1. Hmmm, interesting thought. I frankly found so little commonality between them. Their strength through sheer willpower and loyalty to family heritage – those were a couple of things. But Scarlett totally lacked a moral core whereas Louisa was the opposite. Yet, both were eminently practical and both were hard-headed businesswomen . . . . hah! Guess there were several things our two heroines did have in common! 🙂

      1. Oh, no. I didn’t mean you should compare she and Mitchell specifically. I meant comparing authors — like Alcott with Dickens, Alcott with Whitman, Alcott with Thoreau. Even Alcott with her father. What made her distinct, and where might she as a writer have been inspired. I just said Margaret Mitchell because that’s the post I wrote. 😀

      2. I am just beginning to take baby steps in this area. You’ve spent the last couple of years immersing yourself in the classics and I love reading about them on your blog. Maybe you’d be interested in guest blogging?

        Sent from my iPhone

  4. “Louisa’s library” is a great idea! Looking more at her Civil War work would also be fascinating because of the 150th anniversary of the conflict. One of my favorite topics too would be to examine not just fiction but theater in her day. Both Anna and Louisa wanted to be actresses, and at least some of the plays are online .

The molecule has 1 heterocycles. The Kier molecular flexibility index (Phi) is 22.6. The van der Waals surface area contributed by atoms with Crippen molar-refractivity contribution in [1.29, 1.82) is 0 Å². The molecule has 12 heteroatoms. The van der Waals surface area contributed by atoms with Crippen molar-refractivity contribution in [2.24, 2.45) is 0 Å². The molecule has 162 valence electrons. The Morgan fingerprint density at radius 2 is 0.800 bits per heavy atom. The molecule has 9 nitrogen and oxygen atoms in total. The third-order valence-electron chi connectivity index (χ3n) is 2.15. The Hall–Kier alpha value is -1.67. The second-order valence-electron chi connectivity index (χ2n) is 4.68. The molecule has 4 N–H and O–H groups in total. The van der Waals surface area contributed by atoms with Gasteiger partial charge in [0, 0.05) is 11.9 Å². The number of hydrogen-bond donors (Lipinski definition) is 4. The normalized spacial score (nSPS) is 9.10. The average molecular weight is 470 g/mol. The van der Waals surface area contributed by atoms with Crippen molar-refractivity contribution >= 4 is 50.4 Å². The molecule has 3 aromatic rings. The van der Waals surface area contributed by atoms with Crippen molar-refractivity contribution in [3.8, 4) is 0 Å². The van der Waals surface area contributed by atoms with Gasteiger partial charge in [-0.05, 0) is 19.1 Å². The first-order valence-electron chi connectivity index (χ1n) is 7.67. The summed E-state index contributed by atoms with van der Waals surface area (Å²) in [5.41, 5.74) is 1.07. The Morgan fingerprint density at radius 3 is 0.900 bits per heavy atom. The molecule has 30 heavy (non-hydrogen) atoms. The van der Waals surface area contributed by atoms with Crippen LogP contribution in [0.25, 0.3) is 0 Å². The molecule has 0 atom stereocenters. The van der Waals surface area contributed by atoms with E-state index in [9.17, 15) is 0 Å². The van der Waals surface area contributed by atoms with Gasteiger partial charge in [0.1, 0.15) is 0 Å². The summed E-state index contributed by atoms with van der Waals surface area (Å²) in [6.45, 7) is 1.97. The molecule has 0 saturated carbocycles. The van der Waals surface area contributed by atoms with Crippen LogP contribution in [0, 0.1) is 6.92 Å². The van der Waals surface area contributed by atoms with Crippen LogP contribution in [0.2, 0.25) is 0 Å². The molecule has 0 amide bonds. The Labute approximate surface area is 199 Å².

Thanks for the great blog! Looking forward to more!!

  5. I have loved your blog just as it has been, with its mixture of commentary about LMA’s books and details about her life and family. Since I can read her books on my own, I have particularly enjoyed your discoveries in the documents by Alcott family members and contemporaries. More of that will be appreciated.

    I loved your musical rendition of the poem about the robin. Since you are musical (I am not) any samples of the music of the era, either by LMA or familiar to her, would be great.

    In July I will be posting about feminist elements in Little Women and will be happy to post or link to your blog at that time.

    1. Ah yes, the journals and letters! Sitting right there in my bookcase. And I don’t have the read the whole volume to be able to write about them. Great suggestion!

      I’ve wanted for some time to put more of Louisa’s simpler poems to music. They have a hymn-like structure to them. Gloria Delamar’s book had a ton of her poems. just not enough hours in the day! 🙂

      And yes, that would be awesome for you to guest blog about the feminist elements of Little Women. I will look forward to that.

  6. I would love to open up for discussion topics that are brought up within LMA’s works. Principles, ideas and even simple situations that occur within a story she has written.